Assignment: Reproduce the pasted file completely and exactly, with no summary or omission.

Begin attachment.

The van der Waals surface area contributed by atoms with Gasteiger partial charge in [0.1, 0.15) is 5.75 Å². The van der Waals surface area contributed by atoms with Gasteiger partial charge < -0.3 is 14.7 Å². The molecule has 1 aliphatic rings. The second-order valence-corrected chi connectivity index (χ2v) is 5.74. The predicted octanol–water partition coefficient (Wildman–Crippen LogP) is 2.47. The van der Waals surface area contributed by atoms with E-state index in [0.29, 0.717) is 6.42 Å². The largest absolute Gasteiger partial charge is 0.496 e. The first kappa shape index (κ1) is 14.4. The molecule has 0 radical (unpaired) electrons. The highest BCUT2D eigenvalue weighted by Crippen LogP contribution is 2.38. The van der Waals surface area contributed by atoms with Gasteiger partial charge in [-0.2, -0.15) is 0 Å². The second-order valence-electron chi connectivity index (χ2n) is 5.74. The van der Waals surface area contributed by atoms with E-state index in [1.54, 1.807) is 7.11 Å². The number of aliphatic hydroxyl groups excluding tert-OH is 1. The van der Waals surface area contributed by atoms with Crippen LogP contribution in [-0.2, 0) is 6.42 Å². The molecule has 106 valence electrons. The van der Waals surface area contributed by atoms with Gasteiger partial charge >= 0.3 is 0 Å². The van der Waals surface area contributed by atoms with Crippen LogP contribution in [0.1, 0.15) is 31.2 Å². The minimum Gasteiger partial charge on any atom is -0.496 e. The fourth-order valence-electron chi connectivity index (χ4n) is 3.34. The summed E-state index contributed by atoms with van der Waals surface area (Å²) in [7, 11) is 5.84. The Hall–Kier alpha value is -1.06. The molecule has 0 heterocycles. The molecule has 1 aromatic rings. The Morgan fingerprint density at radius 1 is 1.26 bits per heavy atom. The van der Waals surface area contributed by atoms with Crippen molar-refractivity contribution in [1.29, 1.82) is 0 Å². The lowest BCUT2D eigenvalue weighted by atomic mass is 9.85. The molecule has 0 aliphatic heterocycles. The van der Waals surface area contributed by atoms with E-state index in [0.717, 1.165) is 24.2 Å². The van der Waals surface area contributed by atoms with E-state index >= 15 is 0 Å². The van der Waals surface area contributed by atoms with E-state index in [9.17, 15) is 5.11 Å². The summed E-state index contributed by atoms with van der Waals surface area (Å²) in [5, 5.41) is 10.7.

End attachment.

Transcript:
The van der Waals surface area contributed by atoms with Gasteiger partial charge in [0.1, 0.15) is 5.75 Å². The van der Waals surface area contributed by atoms with Gasteiger partial charge < -0.3 is 14.7 Å². The molecule has 1 aliphatic rings. The second-order valence-corrected chi connectivity index (χ2v) is 5.74. The predicted octanol–water partition coefficient (Wildman–Crippen LogP) is 2.47. The van der Waals surface area contributed by atoms with E-state index in [0.29, 0.717) is 6.42 Å². The largest absolute Gasteiger partial charge is 0.496 e. The first kappa shape index (κ1) is 14.4. The molecule has 0 radical (unpaired) electrons. The highest BCUT2D eigenvalue weighted by Crippen LogP contribution is 2.38. The van der Waals surface area contributed by atoms with Gasteiger partial charge in [-0.2, -0.15) is 0 Å². The second-order valence-electron chi connectivity index (χ2n) is 5.74. The van der Waals surface area contributed by atoms with E-state index in [1.54, 1.807) is 7.11 Å². The number of aliphatic hydroxyl groups excluding tert-OH is 1. The van der Waals surface area contributed by atoms with Crippen LogP contribution in [-0.2, 0) is 6.42 Å². The molecule has 106 valence electrons. The van der Waals surface area contributed by atoms with Gasteiger partial charge >= 0.3 is 0 Å². The van der Waals surface area contributed by atoms with Crippen LogP contribution in [0.1, 0.15) is 31.2 Å². The minimum Gasteiger partial charge on any atom is -0.496 e. The fourth-order valence-electron chi connectivity index (χ4n) is 3.34. The summed E-state index contributed by atoms with van der Waals surface area (Å²) in [7, 11) is 5.84. The Hall–Kier alpha value is -1.06. The molecule has 0 heterocycles. The molecule has 1 aromatic rings. The Morgan fingerprint density at radius 1 is 1.26 bits per heavy atom. The van der Waals surface area contributed by atoms with Crippen molar-refractivity contribution in [1.29, 1.82) is 0 Å². The lowest BCUT2D eigenvalue weighted by atomic mass is 9.85. The molecule has 0 aliphatic heterocycles. The van der Waals surface area contributed by atoms with E-state index in [0.717, 1.165) is 24.2 Å². The van der Waals surface area contributed by atoms with E-state index >= 15 is 0 Å². The van der Waals surface area contributed by atoms with E-state index in [9.17, 15) is 5.11 Å². The summed E-state index contributed by atoms with van der Waals surface area (Å²) in [5, 5.41) is 10.7.